Jake Elliott’s Struggles Continue
As an NFL Kicker, it is rare to be covered by the media often. It typically means one of two things, either you’re struggling or you just gifted your team a win by hitting a game winner. Unfortunately this will be highlighting the first option, as Jake Elliott has been awful in 2020.
Elliott’s 2020 cap hit is $2.63 million which makes him the 12th highest paid Eagle on the active roster and makes up 1.18% of the salary cap. Some players that Elliott is being paid more than this season: Rodney McLeod, Jalen Reagor, Isaac Seumalo, Dallas Goedert, Miles Sanders, and Nickell Robey-Coleman. To make matters worse, Elliott’s 2021 dead cap hit if he were to be released post-June 1st would be $5.35 million. This is yet another example of Howie Roseman’s inability to evaluate and monetize a player’s value to the Eagles franchise.
Elliott is 18 for 20 (90.0%) on PATs this season which ranks 24th in the NFL in PAT percentage for placekickers with a minimum of 10 PAT attempts.
He has gone 13 for 18 (72.2%) on FGs in 2020; this places him at 28th in the NFL in FG percentage for place-kickers with a minimum of 10 FG attempts.
From this sample size of kickers, Elliott ranks 31st in points scored with 57 points. This is partially due to Doug Pederson‘s reluctance to trot Elliott out for certain PATs and longer distanced FGs. Jake’s most recent blunder was missing a 22-yard FG as time expired in the first half against New Orleans. The Eagles took over with under a minute remaining, and Jalen Hurts lead a beautiful drive to get the Offense to the five yard line. Pederson had no choice but to elect to kick the FG to give his team a 20-0 lead and receive the second half kickoff, then this happened:
Effect on the Gameplan
There have been 31 instances in which the Eagles could have elected to kick a FG inside the opponent’s 40-yard line on 4th down. Pederson and the analytics department chose to kick 16 times (51.6%) while going for it 15 times (48.4%). The Eagles rank 28th in the NFL in fourth down conversion percentage with a 37.04% rate, and they have attempted a fourth down conversion 27 times, which is the 2nd most in the NFL. In 2019 the Eagles attempted 24 fourth down conversions in 16 games, they have already surpassed this total in just 13 games.
As far as PATs go, the Eagles lead the NFL in Two Point Conversion Attempts averaging 1.1 per game. The next closest team is the Vikings, who also have a struggling Kicker in Dan Bailey. The Eagles are converting on just 42.86% of the 2pt Attempts which ranks 18th in the NFL.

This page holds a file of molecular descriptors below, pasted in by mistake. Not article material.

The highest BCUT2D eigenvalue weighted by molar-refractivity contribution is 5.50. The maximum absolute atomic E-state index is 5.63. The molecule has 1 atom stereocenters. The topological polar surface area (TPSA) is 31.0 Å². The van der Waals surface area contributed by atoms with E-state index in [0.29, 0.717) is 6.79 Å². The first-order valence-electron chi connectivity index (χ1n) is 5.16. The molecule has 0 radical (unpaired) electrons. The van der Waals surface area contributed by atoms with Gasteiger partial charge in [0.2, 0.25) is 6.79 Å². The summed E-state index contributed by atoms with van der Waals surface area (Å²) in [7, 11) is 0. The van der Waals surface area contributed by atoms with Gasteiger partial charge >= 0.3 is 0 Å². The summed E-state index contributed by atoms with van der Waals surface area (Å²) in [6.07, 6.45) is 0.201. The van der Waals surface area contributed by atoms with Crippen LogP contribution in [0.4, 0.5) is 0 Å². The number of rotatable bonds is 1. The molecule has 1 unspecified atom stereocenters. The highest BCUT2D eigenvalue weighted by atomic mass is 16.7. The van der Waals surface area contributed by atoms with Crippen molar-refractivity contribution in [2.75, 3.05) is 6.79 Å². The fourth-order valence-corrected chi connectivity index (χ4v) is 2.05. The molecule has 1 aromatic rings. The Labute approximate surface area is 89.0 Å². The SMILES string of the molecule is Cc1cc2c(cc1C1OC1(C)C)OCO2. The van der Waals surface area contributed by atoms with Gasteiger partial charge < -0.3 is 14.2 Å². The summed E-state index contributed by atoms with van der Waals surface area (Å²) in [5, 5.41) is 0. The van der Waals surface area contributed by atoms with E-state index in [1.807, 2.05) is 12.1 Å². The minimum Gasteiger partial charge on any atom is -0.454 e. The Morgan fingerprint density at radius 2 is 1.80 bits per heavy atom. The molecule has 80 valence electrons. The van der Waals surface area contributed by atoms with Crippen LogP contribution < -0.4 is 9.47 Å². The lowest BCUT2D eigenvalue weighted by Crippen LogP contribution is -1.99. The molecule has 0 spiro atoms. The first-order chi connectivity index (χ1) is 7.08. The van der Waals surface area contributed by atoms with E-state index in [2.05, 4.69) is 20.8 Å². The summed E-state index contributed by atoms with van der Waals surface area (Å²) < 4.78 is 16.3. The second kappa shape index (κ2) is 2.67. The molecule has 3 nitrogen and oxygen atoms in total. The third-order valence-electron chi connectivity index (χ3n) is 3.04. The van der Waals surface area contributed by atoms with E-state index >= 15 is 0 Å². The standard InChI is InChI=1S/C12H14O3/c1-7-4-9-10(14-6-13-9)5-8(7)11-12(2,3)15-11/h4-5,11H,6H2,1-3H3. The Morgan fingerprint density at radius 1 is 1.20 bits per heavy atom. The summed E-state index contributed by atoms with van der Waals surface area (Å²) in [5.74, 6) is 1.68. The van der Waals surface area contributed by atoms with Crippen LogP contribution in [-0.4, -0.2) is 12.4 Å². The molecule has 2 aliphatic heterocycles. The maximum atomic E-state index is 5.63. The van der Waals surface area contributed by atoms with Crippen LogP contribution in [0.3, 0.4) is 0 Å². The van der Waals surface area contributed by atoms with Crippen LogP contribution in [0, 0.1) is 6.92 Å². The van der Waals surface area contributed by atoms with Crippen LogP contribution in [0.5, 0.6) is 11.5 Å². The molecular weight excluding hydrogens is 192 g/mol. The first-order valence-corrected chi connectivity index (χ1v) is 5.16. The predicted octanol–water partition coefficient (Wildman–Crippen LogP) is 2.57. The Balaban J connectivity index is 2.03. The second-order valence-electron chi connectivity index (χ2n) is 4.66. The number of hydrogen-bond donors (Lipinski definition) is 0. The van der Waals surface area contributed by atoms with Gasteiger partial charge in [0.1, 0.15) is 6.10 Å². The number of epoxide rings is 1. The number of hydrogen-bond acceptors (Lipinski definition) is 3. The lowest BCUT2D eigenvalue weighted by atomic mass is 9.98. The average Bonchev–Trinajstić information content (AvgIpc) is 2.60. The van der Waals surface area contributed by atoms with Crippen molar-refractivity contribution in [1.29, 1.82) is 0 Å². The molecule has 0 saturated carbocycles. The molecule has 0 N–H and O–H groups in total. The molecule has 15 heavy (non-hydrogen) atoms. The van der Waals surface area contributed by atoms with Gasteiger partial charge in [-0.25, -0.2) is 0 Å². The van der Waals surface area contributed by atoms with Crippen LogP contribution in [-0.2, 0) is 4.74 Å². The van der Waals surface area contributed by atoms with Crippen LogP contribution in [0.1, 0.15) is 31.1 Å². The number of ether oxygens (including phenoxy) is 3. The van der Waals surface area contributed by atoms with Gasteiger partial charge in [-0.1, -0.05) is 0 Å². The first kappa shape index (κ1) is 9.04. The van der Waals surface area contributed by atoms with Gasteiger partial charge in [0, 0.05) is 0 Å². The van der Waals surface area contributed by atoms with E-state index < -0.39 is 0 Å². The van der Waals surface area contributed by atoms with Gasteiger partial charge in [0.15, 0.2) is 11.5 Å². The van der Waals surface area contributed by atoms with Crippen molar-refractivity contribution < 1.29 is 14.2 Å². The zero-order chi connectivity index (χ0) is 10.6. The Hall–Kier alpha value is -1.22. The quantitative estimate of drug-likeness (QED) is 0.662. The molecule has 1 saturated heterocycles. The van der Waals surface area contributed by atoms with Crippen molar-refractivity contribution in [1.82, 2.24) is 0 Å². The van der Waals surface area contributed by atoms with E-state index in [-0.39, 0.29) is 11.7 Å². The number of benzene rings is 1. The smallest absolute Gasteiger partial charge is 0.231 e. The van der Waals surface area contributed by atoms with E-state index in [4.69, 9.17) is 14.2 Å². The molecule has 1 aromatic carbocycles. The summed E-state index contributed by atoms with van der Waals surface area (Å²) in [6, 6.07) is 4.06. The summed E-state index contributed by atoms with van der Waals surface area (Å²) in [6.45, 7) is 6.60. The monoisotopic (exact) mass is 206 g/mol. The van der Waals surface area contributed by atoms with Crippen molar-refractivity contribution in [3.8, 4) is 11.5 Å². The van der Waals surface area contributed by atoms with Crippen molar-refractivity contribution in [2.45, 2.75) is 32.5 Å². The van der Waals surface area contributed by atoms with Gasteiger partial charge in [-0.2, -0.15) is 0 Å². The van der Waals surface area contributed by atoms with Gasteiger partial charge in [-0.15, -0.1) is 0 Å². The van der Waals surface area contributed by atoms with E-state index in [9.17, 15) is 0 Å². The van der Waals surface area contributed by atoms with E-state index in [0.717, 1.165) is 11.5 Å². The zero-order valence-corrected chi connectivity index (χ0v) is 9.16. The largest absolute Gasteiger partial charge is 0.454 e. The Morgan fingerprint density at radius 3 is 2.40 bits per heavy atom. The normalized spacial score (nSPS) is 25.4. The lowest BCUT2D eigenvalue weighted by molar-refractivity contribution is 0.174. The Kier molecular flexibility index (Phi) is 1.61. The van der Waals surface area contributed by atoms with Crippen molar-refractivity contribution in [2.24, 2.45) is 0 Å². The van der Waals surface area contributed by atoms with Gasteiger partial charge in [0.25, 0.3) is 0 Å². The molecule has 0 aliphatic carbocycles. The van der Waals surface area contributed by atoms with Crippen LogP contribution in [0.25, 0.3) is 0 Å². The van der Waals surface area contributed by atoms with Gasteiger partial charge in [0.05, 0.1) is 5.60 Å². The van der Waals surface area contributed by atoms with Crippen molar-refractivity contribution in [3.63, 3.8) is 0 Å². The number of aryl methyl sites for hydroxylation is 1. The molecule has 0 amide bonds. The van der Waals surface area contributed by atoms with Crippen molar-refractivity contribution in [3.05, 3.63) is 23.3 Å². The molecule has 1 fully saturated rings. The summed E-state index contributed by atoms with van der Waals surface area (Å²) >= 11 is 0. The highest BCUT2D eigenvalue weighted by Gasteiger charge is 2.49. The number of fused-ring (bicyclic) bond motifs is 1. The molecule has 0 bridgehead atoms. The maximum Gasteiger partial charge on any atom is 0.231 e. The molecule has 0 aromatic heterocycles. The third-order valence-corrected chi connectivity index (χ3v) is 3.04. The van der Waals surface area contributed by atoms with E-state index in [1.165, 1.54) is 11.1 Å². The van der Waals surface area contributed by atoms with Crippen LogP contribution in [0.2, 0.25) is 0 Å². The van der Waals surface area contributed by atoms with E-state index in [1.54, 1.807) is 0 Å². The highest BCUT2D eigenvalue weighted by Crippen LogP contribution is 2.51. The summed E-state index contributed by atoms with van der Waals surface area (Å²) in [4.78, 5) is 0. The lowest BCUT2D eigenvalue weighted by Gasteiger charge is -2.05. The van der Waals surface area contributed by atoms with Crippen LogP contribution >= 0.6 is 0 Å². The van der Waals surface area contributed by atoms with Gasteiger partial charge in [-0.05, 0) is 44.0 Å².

This comes as a result of Elliott’s woes, and his inability to kick accurately has affected the gameplan to the point that Pederson is more willing to go for more points.
Kicking is both a physical and mental game that requires the utmost focus coupled with perfected muscle memory. Once one of these facets starts to give, the other one closely follows. As a kicker begins to struggle, over-thinking and over-complicating their kicking motion begins.
Elliott is obviously frustrated with his struggles, and it shows in his newly adopted kicking motion, whether it be conscious or not.
Fellow 4th and Jawn writer, AJ Torres, has noticed something within Elliott’s motion that seems quite new. AJ said, “Recently, Elliott tends to open his hips instead of driving and finishing through the football. He has the tendency to lean overtop of the ball during his motion rather than remaining square to the ball and ultimately the uprights.”
Below are some of Elliott’s most impressive kicks over the years. Notice how he maintains a “lean” backwards while approaching the kicking point, and drives through the ball rather than opening his hips and swinging at the ball right to left.
Now watch as he misses a 29-yard FG against the Giants earlier in the 2020 season. Elliott overcompensates on his plant foot, drops his left shoulder, and “swings” his kicking leg right to left rather the driving it through the ball.
Half of Jake Elliott’s battle is mental and the other half is physical. However, I think it may be too late to fix for the 2020 season. Hopefully Elliott can get out of his own head and improve over the off-season, or he may join Carson Wentz in the “get fixed, or get lost” category as both would be massive dead cap hits at their positions.
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